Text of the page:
The Requirements for Visual Aids
Since the earliest days of flying, pilots have used ground references for navigation when approaching an airport, just as officers on ships at sea have used landmarks on shore when approaching a harbor. Pilots need visual aids in good weather as well as in bad weather and during the day as well as at night.
In the daytime there is adequate light from the sun, so artificial lighting is not usually required but it is necessary to have adequate contrast in the field of view and to have a suitable pattern of brightness so that the important features of the airport can be identified and oriented with respect to the position of the aircraft in space. These requirements are almost automatically met during the day when the weather is clear.
The runway for conventional aircraft always appears as a long narrow strip with straight sides and is free of obstacles. It can therefore be easily identified from a distance or by flying over the field. Therefore, the perspective view of the runway and other identifying reference landmarks are used by pilots as visual aids for orientation when they are approaching the airport to land. Experience has demonstrated that the horizon, the runway edges, the runway threshold, and the centerline of the runway are the most important elements for pilots to see.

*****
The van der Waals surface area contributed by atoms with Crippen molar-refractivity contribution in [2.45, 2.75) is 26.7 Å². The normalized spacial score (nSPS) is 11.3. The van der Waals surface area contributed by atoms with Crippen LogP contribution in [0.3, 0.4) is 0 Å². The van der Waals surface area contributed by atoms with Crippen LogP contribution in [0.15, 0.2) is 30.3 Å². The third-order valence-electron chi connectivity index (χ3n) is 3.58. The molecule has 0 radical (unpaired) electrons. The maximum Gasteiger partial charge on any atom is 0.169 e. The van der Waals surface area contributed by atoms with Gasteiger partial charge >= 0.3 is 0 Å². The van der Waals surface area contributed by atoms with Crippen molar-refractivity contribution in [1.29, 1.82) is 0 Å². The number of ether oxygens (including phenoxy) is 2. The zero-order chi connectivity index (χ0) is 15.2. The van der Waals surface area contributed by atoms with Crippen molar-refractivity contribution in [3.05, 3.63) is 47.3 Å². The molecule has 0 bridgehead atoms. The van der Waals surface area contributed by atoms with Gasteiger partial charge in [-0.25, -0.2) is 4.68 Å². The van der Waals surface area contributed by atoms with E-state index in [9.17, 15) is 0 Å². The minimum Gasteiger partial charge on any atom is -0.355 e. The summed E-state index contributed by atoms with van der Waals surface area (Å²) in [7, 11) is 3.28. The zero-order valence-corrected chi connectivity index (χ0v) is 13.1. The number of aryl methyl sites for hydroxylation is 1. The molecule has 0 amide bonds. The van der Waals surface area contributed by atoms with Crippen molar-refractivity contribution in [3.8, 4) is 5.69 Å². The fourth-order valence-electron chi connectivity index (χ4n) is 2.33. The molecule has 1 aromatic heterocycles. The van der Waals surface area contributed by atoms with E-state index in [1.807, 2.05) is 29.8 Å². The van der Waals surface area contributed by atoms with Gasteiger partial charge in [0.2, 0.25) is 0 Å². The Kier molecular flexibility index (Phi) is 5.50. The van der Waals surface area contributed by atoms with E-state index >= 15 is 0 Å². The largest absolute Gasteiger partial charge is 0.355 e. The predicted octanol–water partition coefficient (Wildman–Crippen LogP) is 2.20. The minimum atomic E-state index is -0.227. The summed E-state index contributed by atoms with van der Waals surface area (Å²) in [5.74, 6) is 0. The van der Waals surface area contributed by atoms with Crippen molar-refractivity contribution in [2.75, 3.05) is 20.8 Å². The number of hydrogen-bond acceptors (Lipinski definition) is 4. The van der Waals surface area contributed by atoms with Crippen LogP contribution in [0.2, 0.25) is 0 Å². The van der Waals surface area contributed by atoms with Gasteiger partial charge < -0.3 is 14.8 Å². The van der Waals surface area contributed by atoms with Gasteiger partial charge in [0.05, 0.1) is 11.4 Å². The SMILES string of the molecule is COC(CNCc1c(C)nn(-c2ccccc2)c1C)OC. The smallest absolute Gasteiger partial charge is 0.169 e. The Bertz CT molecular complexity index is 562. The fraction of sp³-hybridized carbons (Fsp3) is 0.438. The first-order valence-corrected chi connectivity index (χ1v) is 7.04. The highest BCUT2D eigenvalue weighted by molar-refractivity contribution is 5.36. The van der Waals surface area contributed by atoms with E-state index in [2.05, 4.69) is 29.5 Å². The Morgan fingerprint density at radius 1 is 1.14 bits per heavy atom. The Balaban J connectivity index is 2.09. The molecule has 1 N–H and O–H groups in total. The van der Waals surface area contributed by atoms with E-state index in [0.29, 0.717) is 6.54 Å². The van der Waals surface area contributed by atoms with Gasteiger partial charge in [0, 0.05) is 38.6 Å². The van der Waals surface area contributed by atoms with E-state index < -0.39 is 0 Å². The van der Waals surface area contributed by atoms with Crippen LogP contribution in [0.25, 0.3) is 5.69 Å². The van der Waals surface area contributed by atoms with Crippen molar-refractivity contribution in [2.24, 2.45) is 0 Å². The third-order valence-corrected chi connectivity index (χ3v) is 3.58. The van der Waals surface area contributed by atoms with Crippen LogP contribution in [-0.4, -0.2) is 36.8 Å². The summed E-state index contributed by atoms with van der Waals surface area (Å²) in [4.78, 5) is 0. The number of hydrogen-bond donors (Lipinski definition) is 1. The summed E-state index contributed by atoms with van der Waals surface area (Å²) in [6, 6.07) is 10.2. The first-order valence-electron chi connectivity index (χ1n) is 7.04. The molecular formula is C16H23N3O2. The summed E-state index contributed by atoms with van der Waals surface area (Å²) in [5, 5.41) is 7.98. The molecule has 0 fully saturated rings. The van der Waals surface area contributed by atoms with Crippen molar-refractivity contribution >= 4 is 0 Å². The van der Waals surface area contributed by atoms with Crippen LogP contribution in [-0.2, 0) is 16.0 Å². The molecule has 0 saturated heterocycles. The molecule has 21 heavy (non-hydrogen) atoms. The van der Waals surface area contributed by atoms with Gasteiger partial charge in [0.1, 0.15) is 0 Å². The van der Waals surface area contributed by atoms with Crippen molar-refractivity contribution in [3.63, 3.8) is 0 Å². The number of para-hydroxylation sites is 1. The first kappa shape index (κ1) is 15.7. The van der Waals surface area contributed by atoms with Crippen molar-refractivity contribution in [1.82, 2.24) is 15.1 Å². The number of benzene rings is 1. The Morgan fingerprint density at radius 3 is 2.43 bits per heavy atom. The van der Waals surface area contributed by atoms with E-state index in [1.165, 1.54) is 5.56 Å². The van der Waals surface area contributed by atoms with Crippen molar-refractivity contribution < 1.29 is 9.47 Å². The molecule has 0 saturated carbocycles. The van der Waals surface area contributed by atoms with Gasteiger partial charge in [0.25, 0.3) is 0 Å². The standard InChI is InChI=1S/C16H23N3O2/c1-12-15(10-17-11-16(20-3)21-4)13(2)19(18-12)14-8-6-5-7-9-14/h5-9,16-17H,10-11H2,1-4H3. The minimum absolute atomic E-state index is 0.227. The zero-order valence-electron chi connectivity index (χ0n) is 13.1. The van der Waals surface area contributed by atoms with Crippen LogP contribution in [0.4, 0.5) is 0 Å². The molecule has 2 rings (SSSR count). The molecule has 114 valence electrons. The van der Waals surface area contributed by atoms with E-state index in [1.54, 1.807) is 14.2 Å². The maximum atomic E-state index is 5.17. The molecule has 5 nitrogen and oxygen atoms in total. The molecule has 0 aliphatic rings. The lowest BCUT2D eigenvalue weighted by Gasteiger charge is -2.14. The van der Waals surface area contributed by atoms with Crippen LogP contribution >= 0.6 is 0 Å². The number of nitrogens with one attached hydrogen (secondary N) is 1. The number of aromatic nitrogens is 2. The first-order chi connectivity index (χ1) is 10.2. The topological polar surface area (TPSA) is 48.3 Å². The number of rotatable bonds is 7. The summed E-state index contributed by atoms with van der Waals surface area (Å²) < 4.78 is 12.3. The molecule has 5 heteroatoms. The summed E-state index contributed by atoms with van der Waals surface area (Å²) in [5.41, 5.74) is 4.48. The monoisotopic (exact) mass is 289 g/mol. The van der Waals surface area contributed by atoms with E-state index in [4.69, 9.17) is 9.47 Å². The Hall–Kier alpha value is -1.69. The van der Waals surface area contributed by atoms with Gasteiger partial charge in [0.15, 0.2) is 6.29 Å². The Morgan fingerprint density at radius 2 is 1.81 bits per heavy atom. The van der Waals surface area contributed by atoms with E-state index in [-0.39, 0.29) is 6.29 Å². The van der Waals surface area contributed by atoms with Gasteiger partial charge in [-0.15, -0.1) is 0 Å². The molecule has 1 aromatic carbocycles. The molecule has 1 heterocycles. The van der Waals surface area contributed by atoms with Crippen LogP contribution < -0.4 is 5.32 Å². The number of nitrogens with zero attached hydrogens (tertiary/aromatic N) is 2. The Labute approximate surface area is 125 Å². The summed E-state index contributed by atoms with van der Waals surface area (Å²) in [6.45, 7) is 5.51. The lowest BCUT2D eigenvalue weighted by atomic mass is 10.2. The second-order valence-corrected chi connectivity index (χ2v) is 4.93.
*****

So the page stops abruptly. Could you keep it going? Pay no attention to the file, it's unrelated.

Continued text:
In order to enhance the visual information during the day, the runway is painted with standard marking patterns. The key elements in these patterns are the threshold, the centerline, the edges, plus multiple parallel lines to increase the perspective and to define the plane of the surface.
During the day when visibility is poor and at night, the visual information is reduced by a significant amount over the clear weather daytime scene. It is therefore essential to provide visual aids which will be as meaningful to pilots as possible.